Monday, February 28

Water Woes

I am writing to tell you about my 'water woes' - this is no DIY post, but I felt it was necessary to share this especially with my clients who are first time home buyers :)

Last Thursday I found a pool of water in my basement.  It was right after heavy rains in Halifax so I was convinced the basement walls were leaking.  As the day went on and the temperature dropped (no melting snow) more water kept coming in.  After a thorough investigation in the basement it turned out the culprit was the hot water heater.  What a relief! (From a home owner's perspective)

Below you can see where pressure was causing it to burst open at the seam on the left side.

I called my dad in a panic, who explained how to shut off the water and power...not a good combination.  As you can see there aren't that many valves but I highly encourage everyone to be familiar with their plumbing and know where the water and power shut-offs are.

Luckily I had a slow leak.  I would have noticed the water squirting out sooner if it wasn't for the damn energy-saving blanket smothering the tank.  Due to the telling of this story, I've since been educated on thermodynamics...the heat will still escape blanket or not.  Unfortunately it's another piece of garbage to add to our Earth's landfills...not impressed with myself.

Anyway, in North America traditionally we have used energy-hungry water heaters and replaced them (ending up in the landfills once again) with new ones every 15-20 years.  I've found that what used to be a choice between buying a 40-gallon tank or a 60-gallon tank has expanded to tank-less!  The tankless water heater system has huge energy savings and saves valuable space for us city dwellers.  Tank-less water heaters are capable of providing an instant, endless supply of hot water.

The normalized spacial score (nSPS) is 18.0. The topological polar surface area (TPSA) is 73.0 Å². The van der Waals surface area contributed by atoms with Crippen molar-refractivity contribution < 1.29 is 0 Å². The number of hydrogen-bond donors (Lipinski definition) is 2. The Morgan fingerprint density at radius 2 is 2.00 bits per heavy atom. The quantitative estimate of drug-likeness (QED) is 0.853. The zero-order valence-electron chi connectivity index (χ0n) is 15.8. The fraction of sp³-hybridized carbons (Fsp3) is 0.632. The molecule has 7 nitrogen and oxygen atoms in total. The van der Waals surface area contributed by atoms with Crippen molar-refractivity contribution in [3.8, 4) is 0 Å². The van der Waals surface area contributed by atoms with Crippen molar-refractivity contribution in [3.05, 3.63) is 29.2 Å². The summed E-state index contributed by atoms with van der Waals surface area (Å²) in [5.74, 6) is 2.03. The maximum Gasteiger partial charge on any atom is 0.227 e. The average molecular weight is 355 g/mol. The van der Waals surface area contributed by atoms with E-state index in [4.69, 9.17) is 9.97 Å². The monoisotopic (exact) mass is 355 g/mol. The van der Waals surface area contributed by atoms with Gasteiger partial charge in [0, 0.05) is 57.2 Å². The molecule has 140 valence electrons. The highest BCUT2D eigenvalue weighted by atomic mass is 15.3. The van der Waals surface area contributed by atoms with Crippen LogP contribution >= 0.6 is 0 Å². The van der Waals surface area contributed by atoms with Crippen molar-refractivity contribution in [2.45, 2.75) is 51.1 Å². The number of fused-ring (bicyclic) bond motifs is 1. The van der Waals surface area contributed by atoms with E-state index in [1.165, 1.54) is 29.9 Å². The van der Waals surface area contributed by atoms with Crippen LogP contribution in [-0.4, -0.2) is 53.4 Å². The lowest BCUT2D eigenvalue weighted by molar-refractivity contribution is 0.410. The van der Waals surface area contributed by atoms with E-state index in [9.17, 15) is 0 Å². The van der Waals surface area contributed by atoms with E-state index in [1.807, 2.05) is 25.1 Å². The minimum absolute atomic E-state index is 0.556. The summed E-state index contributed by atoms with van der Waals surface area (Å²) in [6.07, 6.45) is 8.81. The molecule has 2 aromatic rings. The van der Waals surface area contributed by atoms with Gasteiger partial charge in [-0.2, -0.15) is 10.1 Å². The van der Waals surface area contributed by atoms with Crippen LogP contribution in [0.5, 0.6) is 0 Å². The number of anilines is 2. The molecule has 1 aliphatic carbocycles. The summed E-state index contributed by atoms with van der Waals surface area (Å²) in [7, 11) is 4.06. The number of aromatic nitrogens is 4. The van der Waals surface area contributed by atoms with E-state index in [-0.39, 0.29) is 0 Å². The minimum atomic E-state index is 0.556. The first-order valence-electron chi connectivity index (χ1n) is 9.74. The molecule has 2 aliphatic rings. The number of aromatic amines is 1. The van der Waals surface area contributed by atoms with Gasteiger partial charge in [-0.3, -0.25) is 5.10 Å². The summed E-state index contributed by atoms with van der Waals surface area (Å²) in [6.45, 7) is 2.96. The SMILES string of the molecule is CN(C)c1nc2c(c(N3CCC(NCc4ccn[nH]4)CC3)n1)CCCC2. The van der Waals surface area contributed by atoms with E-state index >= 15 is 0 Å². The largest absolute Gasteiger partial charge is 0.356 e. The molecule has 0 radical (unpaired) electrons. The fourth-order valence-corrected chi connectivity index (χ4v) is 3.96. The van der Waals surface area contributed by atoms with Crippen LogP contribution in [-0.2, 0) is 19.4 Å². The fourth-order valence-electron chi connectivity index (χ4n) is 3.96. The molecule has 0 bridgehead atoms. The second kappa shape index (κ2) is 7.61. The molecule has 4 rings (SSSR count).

These systems function on an on-demand basis; therefore they don't store pre-heated water.  No storage of water means that tank-less water heaters have a life span twice as long since there is less risk of rust and corrosion.

After many phone calls and research on Friday...I didn't get the tank-less version :(   The catch was in my electrical panel needing to be minimum 200 amp service.  When hot water is in demand the tank-less heater can use 120-150 the math - not much else can be running concurrently.

Although I have a 200 amp service coming in, my electrical has been split into 2 - 100 amp panels, 1 for upstairs, 1 for downstairs...gotta love old homes.  I suspect that mine was an over/under at one time.  If my panel wasn't split I would have 100% gone tank-less.

Tank-less water heaters and combi-boiler systems are the norm in other parts of the world. A natural gas tank-less water heater is an option for me however the cost plus installation is off the wall.  I'm disappointed I couldn't have tank-less but at least I tried.  You live, you learn. 

P.S - Thanks to all my friends who offered their ablution facilities!

1 comment:

  1. Ha! great blog, I too had this problem. Moreover, I run off a well here which produced about a 100lbs of sediment in my tank (over 11yrs) which has made it a permanent fixture in my 120yo basement/cellar :(

    thought about the tankless... a no-go as my electrical could not handle it...


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